Yasmani Grandal AP

Nick Canepa once again demands that the Padres release Yasmani Grandal

33 Comments

Back in November Nick Canepa of the San Diego Union Tribune wrote what may have been the worst baseball column I read all year (and I wasn’t the only one to think so).

In it he demanded that the Padres release catcher Yasmani Grandal due to his positive PED test. The idea is stupid enough. One does not simply cut ties with a 24 year-old catcher who is under team control for five more years and who has shown immense promise. But it was Canepa’s overwrought, dramatic prose that really set his column apart.

According to Canepa, Grandal committed “an incredibly stupid and thoughtless act.” He “tore the club’s head off.” He “burned this franchise, his teammates and its fans.” He called the act “unforgivable,” and made a weird cryptic comment about how there is no place in a decent world for sports. It was really out of sight.

Three passing of three months has not brought Canepa back to Earth, it seems. Via the Avenging Jack Murphy blog, we learn that Canepa has struck again. After noting the questions with the Padres’ pitching staff, Canepa fights the real enemy:

But doing most of the damage is Yasmani Grandal, who after coming on strong at the end of the year seemed set to be the team’s starting catcher for years. But he got himself busted for taking PEDs and will miss the first 50 games of the season, and that’s if the organization takes him back at all, which it shouldn’t because he absolutely screwed this team …

… How long had he been on the juice? Are there any guarantees he’s going to be the same player if he comes back? There seems to be a feeling within the organization that Grandal hasn’t come clean on this drug thing, especially now that his name allegedly has surfaced in the Miami anti-aging clinic scandal. The justice department probably is going to get involved now. Do the Padres want to be a part of this?

He acts as if Grandal was the first person to ever test positive for PEDs and that keeping Grandal somehow puts the Padres at some great risk. He acts as if there is no downside to the Padres releasing one of the more talented young players in the game. I refuse to believe that Canepa is stupid. I refuse to believe that he does not know that teams like the Padres can’t simply ship talent off and that Grandal is likely to have a good major league career ahead of him. I refuse to believe it, not because I know that much about Canepa, but because no person on planet Earth could possess so much weapons-grade stupidity without being sanctioned by the U.N. Security Council.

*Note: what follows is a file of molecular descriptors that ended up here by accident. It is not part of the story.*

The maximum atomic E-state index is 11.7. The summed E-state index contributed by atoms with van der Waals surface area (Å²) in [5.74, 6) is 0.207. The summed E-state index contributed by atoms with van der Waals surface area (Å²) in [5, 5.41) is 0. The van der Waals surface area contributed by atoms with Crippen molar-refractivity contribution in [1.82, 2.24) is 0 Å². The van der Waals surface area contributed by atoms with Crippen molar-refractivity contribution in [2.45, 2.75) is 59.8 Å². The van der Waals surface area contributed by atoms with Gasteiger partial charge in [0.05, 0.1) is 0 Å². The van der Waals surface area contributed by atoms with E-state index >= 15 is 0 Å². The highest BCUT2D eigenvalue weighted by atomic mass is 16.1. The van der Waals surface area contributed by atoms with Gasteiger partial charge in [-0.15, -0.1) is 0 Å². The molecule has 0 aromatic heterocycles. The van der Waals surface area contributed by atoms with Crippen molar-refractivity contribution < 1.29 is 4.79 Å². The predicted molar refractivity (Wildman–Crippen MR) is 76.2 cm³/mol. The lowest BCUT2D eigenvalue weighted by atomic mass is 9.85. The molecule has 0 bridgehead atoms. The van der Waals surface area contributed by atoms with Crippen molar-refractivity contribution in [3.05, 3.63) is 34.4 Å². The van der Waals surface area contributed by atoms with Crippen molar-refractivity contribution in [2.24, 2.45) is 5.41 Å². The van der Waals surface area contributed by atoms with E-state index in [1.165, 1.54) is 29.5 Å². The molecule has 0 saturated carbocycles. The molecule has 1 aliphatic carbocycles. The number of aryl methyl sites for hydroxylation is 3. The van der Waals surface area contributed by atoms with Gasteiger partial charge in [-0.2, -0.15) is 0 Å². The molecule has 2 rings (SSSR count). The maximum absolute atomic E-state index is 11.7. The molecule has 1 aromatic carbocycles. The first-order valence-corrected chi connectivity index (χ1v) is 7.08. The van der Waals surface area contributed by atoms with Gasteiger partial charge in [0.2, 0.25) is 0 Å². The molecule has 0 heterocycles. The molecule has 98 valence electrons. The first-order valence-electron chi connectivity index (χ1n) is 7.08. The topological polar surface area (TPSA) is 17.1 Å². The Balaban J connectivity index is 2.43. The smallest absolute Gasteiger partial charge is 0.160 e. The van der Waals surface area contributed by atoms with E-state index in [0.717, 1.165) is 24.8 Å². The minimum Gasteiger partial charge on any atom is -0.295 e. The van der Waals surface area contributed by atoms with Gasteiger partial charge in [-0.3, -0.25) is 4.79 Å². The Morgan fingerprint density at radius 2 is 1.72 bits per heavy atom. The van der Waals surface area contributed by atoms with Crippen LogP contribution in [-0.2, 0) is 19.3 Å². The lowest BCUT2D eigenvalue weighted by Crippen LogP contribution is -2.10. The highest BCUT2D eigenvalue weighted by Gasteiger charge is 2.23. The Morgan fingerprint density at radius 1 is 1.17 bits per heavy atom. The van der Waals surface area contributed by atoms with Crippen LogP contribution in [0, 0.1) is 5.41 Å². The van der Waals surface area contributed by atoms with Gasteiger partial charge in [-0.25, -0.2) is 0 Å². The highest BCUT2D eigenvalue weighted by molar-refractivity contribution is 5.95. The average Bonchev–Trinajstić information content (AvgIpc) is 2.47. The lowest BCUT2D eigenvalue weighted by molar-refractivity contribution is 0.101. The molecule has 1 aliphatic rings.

No, Canepa is not stupid. He’s grandstanding and hand-wringing and moralizing. And that’s worse than stupidity, because that’s willful.

Reds prospect Juan Duran suspended 80 games

Banned
Leave a comment

Juan Duran, a minor-league outfielder in the Reds’ farm system, has been suspended 80 games following positive tests for the performance-enhancing drugs Drostanolone, Stanozolol, and Nandrolone.

Duran is 6-foot-7 with big-time power, averaging 23 homers per 150 games since 2011, but he also strikes out a ton and struggles to control the strike zone. He spent last season at Double-A, missing a lot of time with injuries and hitting .256 with six homers and a .728 OPS in 59 games as a 23-year-old.

Duran is on the 40-man roster and is considered a quasi-prospect, but he’ll be ineligible to play until July and figures to head back to Double-A once reinstated.

The Blue Jays will talk long term deals with Jose Bautistia and Edwin Encarnacion

Jose Bautista Blue Jays
Leave a comment

Ever since Alex Anthopoulos resigned as Blue Jays’ GM and Mark Shapiro took over as team president, a distinct air of frugality has set in over Rogers Centre. The go-for-broke attitude that fueled Toronto’s fantastic second half last year was repudiated and long-term, sustainable building has seemed to be the order of the day.

But the Jays aren’t going to go crazy with that: ESPN’s Jayson Stark reports that the Blue Jays plan to have long-term extension talks with the agents of Jose Bautista and Edwin Encarnacion during spring training. This, combined with the still-remaining possibility that they can avoid arbitration with MVP Josh Donaldson and hammer out a long-term deal could mean some serious spending by the Jays before Opening Day.